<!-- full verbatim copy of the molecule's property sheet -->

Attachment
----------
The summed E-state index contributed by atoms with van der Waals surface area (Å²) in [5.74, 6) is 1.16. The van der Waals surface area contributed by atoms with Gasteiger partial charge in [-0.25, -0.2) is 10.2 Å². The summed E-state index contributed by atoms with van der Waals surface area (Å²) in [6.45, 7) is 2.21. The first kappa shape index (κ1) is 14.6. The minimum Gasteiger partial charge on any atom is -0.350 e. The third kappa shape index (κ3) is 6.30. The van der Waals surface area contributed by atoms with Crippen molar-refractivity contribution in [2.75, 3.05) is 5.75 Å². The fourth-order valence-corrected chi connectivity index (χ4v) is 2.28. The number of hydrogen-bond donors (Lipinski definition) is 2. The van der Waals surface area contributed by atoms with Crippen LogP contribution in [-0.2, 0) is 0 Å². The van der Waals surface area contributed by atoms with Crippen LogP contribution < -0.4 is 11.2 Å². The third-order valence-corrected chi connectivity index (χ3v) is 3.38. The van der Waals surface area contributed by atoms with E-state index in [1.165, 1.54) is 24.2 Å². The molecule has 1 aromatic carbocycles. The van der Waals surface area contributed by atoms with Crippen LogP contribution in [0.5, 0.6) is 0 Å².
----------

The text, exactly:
The summed E-state index contributed by atoms with van der Waals surface area (Å²) in [5.74, 6) is 1.16. The van der Waals surface area contributed by atoms with Gasteiger partial charge in [-0.25, -0.2) is 10.2 Å². The summed E-state index contributed by atoms with van der Waals surface area (Å²) in [6.45, 7) is 2.21. The first kappa shape index (κ1) is 14.6. The minimum Gasteiger partial charge on any atom is -0.350 e. The third kappa shape index (κ3) is 6.30. The van der Waals surface area contributed by atoms with Crippen molar-refractivity contribution in [2.75, 3.05) is 5.75 Å². The fourth-order valence-corrected chi connectivity index (χ4v) is 2.28. The number of hydrogen-bond donors (Lipinski definition) is 2. The van der Waals surface area contributed by atoms with Crippen LogP contribution in [-0.2, 0) is 0 Å². The van der Waals surface area contributed by atoms with Crippen LogP contribution < -0.4 is 11.2 Å². The third-order valence-corrected chi connectivity index (χ3v) is 3.38. The van der Waals surface area contributed by atoms with E-state index in [1.165, 1.54) is 24.2 Å². The molecule has 1 aromatic carbocycles. The van der Waals surface area contributed by atoms with Crippen LogP contribution in [0.5, 0.6) is 0 Å².